26 February 2020 – Rome, Italy
Indigenous peoples, civil society organisations, researchers and UN agencies alike are sending a clear message to governments that to stem the environmental and ecological crises facing the world, they must focus on protecting human rights.
This assertion is made as the second round of negotiations on the post-2020 framework of the UN Convention on Biological Diversity (CBD) opens in Rome on 24 February. Pressure is growing on Parties to the Convention to ramp up efforts to stem the tide of the sixth mass extinction.
Activists and community leaders are being targeted, harassed and even killed for defending nature and their communities’ territories against industrial threats such as mining, monoculture plantations and mega-infrastructure.[i] Well-known international NGOs are under fire for alleged human rights violations in the name of conservation.[ii] On the other hand, major reports show that supporting indigenous peoples and communities to secure rights, governance and stewardship of their collective lands and territories is one of the most effective means of ensuring nature conservation.[iii] Public and political awareness about the interlinkages between human rights and the global biodiversity crisis are rising.
The 196 government Parties to the UN Convention on Biological Diversity (CBD) are negotiating an international instrument to succeed the current 2011-2020 Strategic Plan for Biodiversity. The clock is ticking as Parties are expected to adopt this post-2020 global biodiversity framework in October 2020, with only a few more meetings before then to negotiate the text.
The early draft of this framework – known in UN parlance as a ‘zero draft’[iv] – is being scrutinised at the second round of negotiations beginning in Rome, Italy, on 24 February 2020. Initial reactions from civil society and human rights advocates indicate that the zero draft lacks the necessary ambition and commitments to usher in an era of transformative change.
“The scientific consensus is clear: direct and indirect drivers of change in nature have accelerated in the last 50 years and we will only achieve goals for 2030 and beyond through transformative changes in economic, social, political and technological systems. This draft fails to deliver transformative change,” said the report of an international workshop on human rights in the post-2020 framework, held from 18-20 February 2020 in Chiang Mai, Thailand.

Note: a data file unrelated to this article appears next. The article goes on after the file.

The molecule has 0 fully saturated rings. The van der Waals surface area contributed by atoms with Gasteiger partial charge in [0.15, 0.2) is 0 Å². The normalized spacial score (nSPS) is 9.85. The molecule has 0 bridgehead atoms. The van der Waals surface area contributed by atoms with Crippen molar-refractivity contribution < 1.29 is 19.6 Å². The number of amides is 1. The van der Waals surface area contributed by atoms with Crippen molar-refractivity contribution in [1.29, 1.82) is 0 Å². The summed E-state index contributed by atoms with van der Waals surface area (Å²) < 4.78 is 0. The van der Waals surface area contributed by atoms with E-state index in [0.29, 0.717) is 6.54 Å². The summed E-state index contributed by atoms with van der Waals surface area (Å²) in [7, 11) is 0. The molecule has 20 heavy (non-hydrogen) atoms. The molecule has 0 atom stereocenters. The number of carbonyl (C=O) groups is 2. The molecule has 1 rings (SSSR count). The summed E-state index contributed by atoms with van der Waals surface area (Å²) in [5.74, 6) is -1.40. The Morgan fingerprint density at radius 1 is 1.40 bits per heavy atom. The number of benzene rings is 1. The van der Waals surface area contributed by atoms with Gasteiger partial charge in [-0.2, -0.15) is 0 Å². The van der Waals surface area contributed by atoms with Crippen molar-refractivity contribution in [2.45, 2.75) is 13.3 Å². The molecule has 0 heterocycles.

The workshop underscored that human rights are an essential condition for a successful post-2020 global biodiversity framework. It identified insufficient recognition of human rights as a major gap in the zero draft. “For all people to enjoy a safe, clean healthy and sustainable environment, we have to respect, protect and fulfil human rights. To realise our human rights, we must heal, protect and sustainably live on our planet.”[v]
The workshop also found that the zero draft does not sufficiently recognise the rights and roles of indigenous peoples and communities. “Indigenous peoples are crucial partners in achieving the 2050 vision of living in harmony with nature,” said Lakpa Nuri Sherpa, Environment Programme Coordinator of Asia Indigenous Peoples Pact. “This vision cannot succeed without our full and effective participation and recognition of our customary land rights and governance systems.” The workshop called for a new target specifically on securing indigenous peoples’ and communities’ rights to their collective territories, lands and waters, in accordance with their customary laws, governance systems and management practices.
Other key messages, gaps and opportunities to strengthen human rights in the zero draft include the following:
- In order to bend the curve of biodiversity loss, we need to bend the curve of inequality. The post-2020 framework must better integrate governance, human rights and equitable sharing of benefits and costs.
- The zero draft framework takes an overly utilitarian approach, viewing nature in terms of “services” and “benefits”. It should instead be guided by the diverse worldviews, values, ethics and spiritual beliefs that embody our reciprocal relationships with the rest of the planet and should include a goal that addresses the mutual and interdependent wellbeing of nature and people.
- The zero draft framework does not sufficiently address the direct and indirect drivers of biodiversity loss. It should include a target on halting unsustainable industries and inequitable models of economic growth that harm both biodiversity and human rights.
- The post-2020 framework should include a new target on providing a safe and enabling environment in which environmental defenders, with particular attention to indigenous peoples, local communities and women, can operate free from threats, harassment, intimidation and violence.